Muyassar Kurdi (Curator)
Reality Tunnels

For her edition of an artist-curated compilation series on Idle Chatter, New York-based artist Muyassar Kurdi chose musicians from a diverse range of locales, including Morocco, Portugal, Japan, and the U.K. The unified vibe of the music they contribute to Reality Tunnels proves that experimental composition, even when informed by its environment, can transcend regional boundaries. Every artist here contributes pieces that are both abstract and tactile, often mixing sounds that feel simultaneously alien and intimate. Lucie Vitkova of the Czech Republic offers distant tones that evoke a ghost-filled chamber, Mexico’s Nima Ikki constructs a wordless hymn from sun-facing sounds, and Israel’s Meira Asher alternates harsh blasts of static with sparse pops and clicks. Kurdi herself closes out the comp in a duo with fellow American Ka Baird, vocalizing over the latter’s dramatic piano chords in a way that brings closure to this scintillating collection, and encourages hopes that Kurdi will concoct another someday.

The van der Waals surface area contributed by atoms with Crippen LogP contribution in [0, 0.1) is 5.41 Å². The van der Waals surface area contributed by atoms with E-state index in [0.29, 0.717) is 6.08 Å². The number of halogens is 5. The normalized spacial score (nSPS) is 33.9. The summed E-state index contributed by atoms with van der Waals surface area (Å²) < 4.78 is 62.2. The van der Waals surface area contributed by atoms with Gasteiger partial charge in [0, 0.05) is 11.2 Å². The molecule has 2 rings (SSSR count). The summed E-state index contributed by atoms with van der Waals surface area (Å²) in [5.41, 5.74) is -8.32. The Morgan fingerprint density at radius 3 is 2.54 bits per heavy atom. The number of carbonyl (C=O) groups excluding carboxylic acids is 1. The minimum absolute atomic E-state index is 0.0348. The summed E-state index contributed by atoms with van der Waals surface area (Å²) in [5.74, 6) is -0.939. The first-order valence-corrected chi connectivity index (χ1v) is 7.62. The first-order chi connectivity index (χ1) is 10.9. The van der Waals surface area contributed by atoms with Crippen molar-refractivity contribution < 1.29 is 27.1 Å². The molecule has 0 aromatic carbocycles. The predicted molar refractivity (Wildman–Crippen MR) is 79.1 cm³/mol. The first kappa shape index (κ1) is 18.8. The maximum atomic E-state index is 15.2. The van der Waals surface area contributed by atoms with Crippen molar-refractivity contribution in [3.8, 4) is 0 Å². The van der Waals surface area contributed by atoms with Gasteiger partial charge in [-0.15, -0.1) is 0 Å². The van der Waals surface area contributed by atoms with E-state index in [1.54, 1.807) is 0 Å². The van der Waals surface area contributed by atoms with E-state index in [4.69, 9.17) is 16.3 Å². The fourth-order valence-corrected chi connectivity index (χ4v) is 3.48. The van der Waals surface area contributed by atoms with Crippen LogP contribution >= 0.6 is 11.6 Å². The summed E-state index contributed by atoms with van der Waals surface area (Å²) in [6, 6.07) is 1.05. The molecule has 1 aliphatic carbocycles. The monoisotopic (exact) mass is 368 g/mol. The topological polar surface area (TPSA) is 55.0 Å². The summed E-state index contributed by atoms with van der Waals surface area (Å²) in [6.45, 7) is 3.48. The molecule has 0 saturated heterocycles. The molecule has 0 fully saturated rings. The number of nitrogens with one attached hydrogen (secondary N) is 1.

Jason Lescalleet
This Is What I Do – Volume 21